Maybe the state of the Orange Pi 3’s software support will improve over time, it is a relatively new board. In a statement, the team behind the Orange Pi 3 said the test images for Ubuntu worked “great” when they tested them on the board, so I guess there’s a chance I was just very unlucky, but it’s also true that it’s not the first time Orange Pi boards have been criticized for buggy and unstable software.
To the majority of people considering buying this board, however, I’d say buy a Raspberry Pi 3 Model B+ instead, and enjoy a single-board computer that doesn’t require battling endless technical issues.
A 1GB version of the Orange Pi 3 is also available for $30, and 2GB version for $35. Both the 1GB and 2GB boards are also available with 8GB eMMC Flash storage for $35 and $40 respectively.
Specs comparison: Orange Pi 3 vs Raspberry Pi 3 Model B+
Please note, this section only compares the listed specs of each board, and should not be taken as a indication of superior performance in practice — particularly given the problems I encountered in testing.
The Orange Pi 3 has a faster processor than the Raspberry Pi 3 Model B+
The Allwinner H6 system-on-a-chip (SoC) used by the Orange Pi 3 relies on a quad-core, Arm Cortex A53-based 1.8GHz CPU.
The Raspberry Pi 3 B+ has a quad-core 1.4GHz Arm Cortex-A53 CPU.
The Orange Pi 3 has similar wireless connectivity to the Raspberry Pi 3 Model B+
The Orange Pi 3 offers the same 802.11ac Wi-Fi but has Bluetooth 5.0, compared to Bluetooth 4.2 on the Raspberry Pi 3 Model B+.
The Orange Pi 3 has faster memory and up to 2x as much as the Raspberry Pi 3 Model B+
The Orange Pi 3 is available with 1/2GB of DDR3 memory, compared to 1GB of DDR2 memory in the Raspberry Pi 3 B+.
The Orange Pi 3 has faster Ethernet than the Raspberry Pi 3 Model B+
Both boards have gigabit Ethernet, but the speed of the Raspberry Pi’s Ethernet is constrained by relying on a USB 2.0 bridge, which limits the maximum throughput to about 300Mbps.
The Orange Pi 3 has faster USB ports than the Raspberry Pi 3 Model B+
The Orange Pi 3 has four USB 3.0 ports and one USB 2.0 host, compared to the four USB 2.0 ports on the Raspberry Pi 3 B+.
The Orange PI 3 is available faster storage than the Raspberry Pi 3 Model B+
Alongside microSD card storage, the Orange Pi 3 is available with up to 8GB eMMC storage to the board.
The Orange Pi 3 is slightly bigger than the Raspberry Pi 3 Model B+
The Orange Pi 3 is 93.5mm × 60mm, compared to the Raspberry Pi B+’s 85.6mm × 56.5mm.
The Orange Pi 3 has fewer options for attaching hardware add-ons than the Raspberry Pi 3 Model B+
The Orange Pi 3 only has a 26-pin header for hooking up the machine to other boards, sensors and motors, compared to the 40-pin header on the Raspberry Pi 3 Model B+.
The Orange Pi 3 runs fewer operating systems than the Raspberry Pi 3 Model B+
The Orange Pi 3 supports far fewer open-source operating systems than the Raspberry Pi, listing Android 7.0, Ubuntu 16.04 Desktop, Ubuntu Server, Debian Server Jessie, and Debian Desktop Jessie as being supported.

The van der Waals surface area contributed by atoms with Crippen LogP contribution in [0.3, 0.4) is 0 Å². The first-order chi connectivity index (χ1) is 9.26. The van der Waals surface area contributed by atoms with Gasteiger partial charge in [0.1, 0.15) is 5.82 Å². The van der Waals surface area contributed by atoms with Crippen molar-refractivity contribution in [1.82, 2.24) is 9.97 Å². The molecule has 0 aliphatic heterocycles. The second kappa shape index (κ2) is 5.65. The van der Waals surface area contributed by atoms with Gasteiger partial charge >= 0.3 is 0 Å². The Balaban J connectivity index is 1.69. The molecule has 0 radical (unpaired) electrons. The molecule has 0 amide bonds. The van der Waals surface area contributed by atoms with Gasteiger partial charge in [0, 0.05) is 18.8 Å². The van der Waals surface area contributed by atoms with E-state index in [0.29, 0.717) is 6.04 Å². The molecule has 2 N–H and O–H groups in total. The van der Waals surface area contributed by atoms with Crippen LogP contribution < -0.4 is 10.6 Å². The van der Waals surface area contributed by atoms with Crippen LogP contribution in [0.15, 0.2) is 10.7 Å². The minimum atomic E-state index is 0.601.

Orange Pi 3 specs
|CPU||H6 Quad-core 64-bit 1.8GHZ ARM Cortex-A53|
|GPU||• High-performance multi-core GPU Mali T720• OpenGL ES3.1/3.0/2.0/1.1• Microsoft DirectX 11 FL9_3• ASTC(Adaptive Scalable Texture Compression)• Floating point operation greater than 70 GFLOPS|
|Memory+Onboard Storage||Four Types:1GB LPDDR3 (shared with GPU)+EMMC(Default Empty)2GB LPDDR3(shared with GPU)+EMMC(Default Empty)1GB LPDDR3 (shared with GPU)+8GB EMMC Flash2GB LPDDR3(shared with GPU)+8GB EMMC Flash|
|WIFI+BT||AP6256, IEEE 802.11 a/b/g/n/ac, BT5.0|
|Onboard Network||10/100M/1000M , ethernet RJ45|
|Audio Output||HDMI 2.0a and 3.5 mm AV Jack|
|Video Output||HDMI 2.0a and CVBS|
|Video Decoding||• H265/HEVC Main/Main10 profile@Level5.2 High-tier ;4K@60fps, up to 6Kx4K@30fps• H264/AVC BP/MP/HP@level5.1, MVC, 4K@30fps• VP9，Profile 0/2, 4K@30fps• AVS+/AVS JIZHUN profile@level 6.0, 1080P@60fps|
|PCIE||• Supports RC mode• Supports x1 Gen2(5.0Gbps) lane•Complies with PCI Express Base 2.0 Specification|
|Power Source||DC input，MicroUSB (OTG)|
|USB 2.0 Ports||1*USB 2.0 Host, 1*USB OTG 2.0|
|USB 3.0 Ports||4*USB 3.0 Host|
|Low-level peripherals||26 Pin|
|GPIO(1×3) pin||UART, ground.|
|LED||Power LED、Status LED and USB3.0 LED|
|Supported OS||Android7.0, Ubuntu, Debian|
Read more about single-board computers
- Rock Pi 4 review: Is this the Raspberry Pi challenger you’ve been looking for?
- Rock Pi 4: A closer look at the new Raspberry Pi challenger
- Raspberry Pi 3 Model A+ review: A $25 computer with a lot of promise
- Raspberry Pi 3 Model B+ review: Hands-on with the new board
- How the Raspberry Pi was created: A visual history of the $35 board
- Cheap but powerful Raspberry Pi rival: $45 NanoPi Neo4 is six-core Android board with USB 3.0 and 4K support
- A Raspberry Pi-style computer you can build yourself: Blueberry Pi (ZDNet)
- What are the best Raspberry Pi alternatives? Everything you need to know about Pi rivals(ZDNet)
Subscribe to the Innovation Insider Newsletter
Catch up on the latest tech innovations that are changing the world, including IoT, 5G, the latest about phones, security, smart cities, AI, robotics, and more. Delivered Tuesdays and Fridays